It can be difficult to talk about sex to our parents and even more difficult if you are gay or transgendered. Most parents would rather not think about their children as sexual beings, and many dismiss this whole aspect of their children's development. Unless you had a particularly open and safe relationship with a member of the clergy, you're not likely to take the problem there. And teachers are usually not an option. With friends you run the risk of being ostracized or, even worse, harassed and physically assaulted. Identifying where you can get help is critical at this point in your life and, unfortunately, it may be up to you to find that person.
Your health and safety concerns are much the same as other young adults, but while acne and raging hormones are issues, there are other matters that you may experience at a much higher level. They include depression, substance abuse, anxiety, trauma, and suicide. It's not liklely that you are personally affected by all of these things; however, if you see yourself in one or more of the following definitions, you should contact a supportive health provider. (Information about how to do that is provided after each definition.)
40% of teenagers have attempted or seriously contemplated suicide. That's more than twice that of heterosexual teens . LGBT teenagers who have been harassed because of their orientation are almost twice as likely to have made a suicide plan as those who had not. And LGBT youth were four times as likely as straight teens to have made a suicide attempt in the past year that was serious enough to have been treated by a doctor or a nurse. If you have considered or planned suicide, check these sources for help or contact your local Gay & Lesbian support center. [NOTE: If you feel you are transgendered, you need not be concerned about whether or not contact with a gay and lesbian group will stigmatize you. These organizations recognize the need for confidentiality and are very supportive of the unique needs of 'trans' people.]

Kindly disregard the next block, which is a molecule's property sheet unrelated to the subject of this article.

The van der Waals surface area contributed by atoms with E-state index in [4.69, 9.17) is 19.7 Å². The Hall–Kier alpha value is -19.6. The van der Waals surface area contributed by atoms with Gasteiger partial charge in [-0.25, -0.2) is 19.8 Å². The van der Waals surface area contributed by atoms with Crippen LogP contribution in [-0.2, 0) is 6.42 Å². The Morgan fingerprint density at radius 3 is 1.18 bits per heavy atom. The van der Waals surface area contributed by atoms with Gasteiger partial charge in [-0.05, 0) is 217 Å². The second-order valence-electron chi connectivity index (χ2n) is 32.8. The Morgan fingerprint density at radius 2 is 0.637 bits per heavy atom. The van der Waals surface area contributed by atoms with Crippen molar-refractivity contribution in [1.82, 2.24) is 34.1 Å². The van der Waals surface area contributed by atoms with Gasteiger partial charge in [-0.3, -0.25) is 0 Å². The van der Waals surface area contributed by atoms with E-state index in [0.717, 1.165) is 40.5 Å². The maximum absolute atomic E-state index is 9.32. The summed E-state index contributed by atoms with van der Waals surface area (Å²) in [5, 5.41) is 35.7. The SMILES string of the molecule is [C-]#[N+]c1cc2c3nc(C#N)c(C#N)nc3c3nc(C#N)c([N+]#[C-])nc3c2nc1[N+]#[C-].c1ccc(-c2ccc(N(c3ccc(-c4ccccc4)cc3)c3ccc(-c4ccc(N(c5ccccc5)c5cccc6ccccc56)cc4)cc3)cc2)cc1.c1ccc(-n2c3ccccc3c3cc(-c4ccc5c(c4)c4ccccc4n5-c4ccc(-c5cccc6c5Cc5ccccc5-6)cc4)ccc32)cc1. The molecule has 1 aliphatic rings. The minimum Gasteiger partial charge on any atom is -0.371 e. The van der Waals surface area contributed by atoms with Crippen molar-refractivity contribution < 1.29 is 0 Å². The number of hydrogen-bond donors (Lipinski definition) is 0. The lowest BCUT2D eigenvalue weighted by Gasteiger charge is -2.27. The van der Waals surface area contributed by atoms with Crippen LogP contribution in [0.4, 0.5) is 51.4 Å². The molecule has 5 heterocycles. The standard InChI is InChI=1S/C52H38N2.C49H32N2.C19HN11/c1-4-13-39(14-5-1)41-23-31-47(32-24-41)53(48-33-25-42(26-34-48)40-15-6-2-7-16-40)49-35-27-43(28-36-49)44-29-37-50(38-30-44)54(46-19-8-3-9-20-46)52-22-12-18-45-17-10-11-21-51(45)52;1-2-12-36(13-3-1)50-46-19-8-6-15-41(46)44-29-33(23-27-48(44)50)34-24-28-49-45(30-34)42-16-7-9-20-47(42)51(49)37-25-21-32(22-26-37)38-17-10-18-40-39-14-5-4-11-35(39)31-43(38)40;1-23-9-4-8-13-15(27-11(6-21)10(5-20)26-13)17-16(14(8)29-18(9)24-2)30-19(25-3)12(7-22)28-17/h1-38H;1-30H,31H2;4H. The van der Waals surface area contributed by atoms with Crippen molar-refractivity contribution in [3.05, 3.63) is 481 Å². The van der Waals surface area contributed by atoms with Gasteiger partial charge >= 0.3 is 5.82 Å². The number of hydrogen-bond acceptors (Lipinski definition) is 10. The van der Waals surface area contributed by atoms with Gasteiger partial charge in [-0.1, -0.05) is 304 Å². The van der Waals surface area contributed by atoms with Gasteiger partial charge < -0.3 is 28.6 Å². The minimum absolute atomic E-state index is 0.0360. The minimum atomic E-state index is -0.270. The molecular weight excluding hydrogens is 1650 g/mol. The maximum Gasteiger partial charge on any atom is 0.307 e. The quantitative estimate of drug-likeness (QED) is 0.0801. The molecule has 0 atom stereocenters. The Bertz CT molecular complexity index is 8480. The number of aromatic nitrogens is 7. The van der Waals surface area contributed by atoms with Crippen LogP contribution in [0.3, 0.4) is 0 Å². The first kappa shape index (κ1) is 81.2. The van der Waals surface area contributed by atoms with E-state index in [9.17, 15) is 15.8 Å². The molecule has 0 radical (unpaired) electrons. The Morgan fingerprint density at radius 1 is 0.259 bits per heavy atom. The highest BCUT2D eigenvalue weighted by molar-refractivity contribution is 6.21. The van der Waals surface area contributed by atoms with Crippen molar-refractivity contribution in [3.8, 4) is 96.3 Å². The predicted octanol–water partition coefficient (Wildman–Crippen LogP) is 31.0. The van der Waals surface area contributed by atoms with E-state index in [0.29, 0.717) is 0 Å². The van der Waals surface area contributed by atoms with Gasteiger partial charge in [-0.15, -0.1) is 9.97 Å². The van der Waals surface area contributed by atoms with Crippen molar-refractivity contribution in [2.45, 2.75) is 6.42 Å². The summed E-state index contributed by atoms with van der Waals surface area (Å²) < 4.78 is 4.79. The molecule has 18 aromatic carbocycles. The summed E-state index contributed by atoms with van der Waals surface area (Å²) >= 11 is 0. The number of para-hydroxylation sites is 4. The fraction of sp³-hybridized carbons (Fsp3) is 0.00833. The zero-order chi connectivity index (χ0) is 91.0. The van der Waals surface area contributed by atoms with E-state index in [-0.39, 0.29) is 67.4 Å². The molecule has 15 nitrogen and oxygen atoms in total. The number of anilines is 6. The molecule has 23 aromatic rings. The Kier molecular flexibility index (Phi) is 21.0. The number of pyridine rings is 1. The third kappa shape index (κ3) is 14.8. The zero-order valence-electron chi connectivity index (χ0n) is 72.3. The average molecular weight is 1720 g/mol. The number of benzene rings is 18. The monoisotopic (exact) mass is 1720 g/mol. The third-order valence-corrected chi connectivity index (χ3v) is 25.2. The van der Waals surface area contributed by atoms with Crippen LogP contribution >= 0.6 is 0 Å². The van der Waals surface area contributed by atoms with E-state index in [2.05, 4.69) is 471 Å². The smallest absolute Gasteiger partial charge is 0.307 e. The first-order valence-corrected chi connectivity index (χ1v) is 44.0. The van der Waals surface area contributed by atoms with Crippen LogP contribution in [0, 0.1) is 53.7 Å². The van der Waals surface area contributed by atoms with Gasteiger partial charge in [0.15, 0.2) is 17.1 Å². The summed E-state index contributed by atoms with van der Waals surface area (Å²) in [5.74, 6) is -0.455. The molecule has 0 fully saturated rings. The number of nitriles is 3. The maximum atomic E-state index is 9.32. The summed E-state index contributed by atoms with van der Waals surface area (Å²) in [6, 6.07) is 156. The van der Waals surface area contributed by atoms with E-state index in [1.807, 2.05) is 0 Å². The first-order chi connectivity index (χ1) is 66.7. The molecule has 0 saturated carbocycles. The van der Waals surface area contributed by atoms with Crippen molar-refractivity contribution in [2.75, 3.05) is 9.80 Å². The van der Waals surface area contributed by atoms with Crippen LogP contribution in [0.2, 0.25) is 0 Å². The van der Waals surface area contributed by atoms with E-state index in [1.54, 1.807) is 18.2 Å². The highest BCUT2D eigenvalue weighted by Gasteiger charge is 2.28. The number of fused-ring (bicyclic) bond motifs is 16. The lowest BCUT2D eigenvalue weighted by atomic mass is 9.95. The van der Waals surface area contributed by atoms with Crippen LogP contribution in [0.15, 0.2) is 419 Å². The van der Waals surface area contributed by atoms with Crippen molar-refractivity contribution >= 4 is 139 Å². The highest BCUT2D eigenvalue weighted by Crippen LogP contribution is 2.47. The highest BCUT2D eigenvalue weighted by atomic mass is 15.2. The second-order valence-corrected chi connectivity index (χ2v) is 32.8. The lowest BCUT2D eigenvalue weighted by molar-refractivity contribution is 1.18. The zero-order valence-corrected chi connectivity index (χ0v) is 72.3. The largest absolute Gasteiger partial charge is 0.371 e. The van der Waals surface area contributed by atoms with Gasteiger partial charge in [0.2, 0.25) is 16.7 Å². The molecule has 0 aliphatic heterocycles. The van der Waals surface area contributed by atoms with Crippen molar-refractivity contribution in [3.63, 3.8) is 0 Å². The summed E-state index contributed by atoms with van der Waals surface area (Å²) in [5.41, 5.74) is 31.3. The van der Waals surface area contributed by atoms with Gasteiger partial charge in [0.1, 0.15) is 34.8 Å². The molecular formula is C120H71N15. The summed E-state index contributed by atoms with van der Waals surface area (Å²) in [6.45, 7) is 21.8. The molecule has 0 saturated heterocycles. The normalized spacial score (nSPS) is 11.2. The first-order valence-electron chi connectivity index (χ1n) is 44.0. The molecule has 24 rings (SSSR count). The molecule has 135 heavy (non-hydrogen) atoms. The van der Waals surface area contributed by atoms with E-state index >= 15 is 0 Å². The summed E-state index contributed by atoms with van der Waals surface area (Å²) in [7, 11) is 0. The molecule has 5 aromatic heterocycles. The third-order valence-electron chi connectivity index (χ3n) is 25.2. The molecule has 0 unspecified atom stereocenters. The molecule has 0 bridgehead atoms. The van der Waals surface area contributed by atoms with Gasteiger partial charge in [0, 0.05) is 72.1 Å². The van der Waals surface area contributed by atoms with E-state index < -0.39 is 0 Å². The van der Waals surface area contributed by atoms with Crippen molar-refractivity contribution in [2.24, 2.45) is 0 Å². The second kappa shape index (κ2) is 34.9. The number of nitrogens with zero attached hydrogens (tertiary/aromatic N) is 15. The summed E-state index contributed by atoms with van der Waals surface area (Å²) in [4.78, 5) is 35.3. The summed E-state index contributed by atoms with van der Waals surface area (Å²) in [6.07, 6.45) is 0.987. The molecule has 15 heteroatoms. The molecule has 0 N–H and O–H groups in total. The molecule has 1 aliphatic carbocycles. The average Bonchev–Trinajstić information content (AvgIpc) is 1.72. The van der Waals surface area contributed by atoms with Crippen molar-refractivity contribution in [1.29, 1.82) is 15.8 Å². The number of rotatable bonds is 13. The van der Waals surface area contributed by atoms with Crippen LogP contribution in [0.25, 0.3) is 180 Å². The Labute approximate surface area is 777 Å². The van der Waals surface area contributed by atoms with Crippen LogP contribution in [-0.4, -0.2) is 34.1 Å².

Hate crimes committed against gays, lesbians, and bisexuals make up the third-highest category of hate crimes reported to the FBI. Reactions to a hate crime include denial or pretending it never happened. YOu might experience physical problems like headaches, insomnia, change in appetite, irritability, withdrawal and sexual difficulties. Whatever the response, if you have been the victim od a hate crime you need to find someone safe to tell about the incident. Talking about it can help you understand what happened and recover from it. The important thing to remember is that it was not your fault. You have the right to be who you are, wherever and whenever you choose. The person who violates that right is the guilty party. For more about how to deal with a hate crime, go to the Seattle & King County Health site.
As a sexual minority teenager you are more likely to be physically assaulted at home than a heterosexual teen and nearly five times as likely as straight youth to be attacked because someone thinks you're gay. Almost half of young gay males and 20% of young lesbians are verbally or physically assaulted in school and you are more likely than straight youth to have been in a fight at school, and three times as likely to have required treatment by a doctor or nurse afterwards. How you deal with such assault will determine the likelihood of it continuing. Here are some resources to help you.
We know that LGBT youth are more likely to witness violence as well as to be perpetrators of it and in some instances, prostitution and homelessness result. This need not be the case. There are many resources available. If you have left home or been forced to leave home because of homophobic or transphobic family situations or family violence, check out these:
Alcohol and Substance Abuse
The incidence of alcohol and other substance use and misuse is higher among LGBT youth. To find resources in your area, check the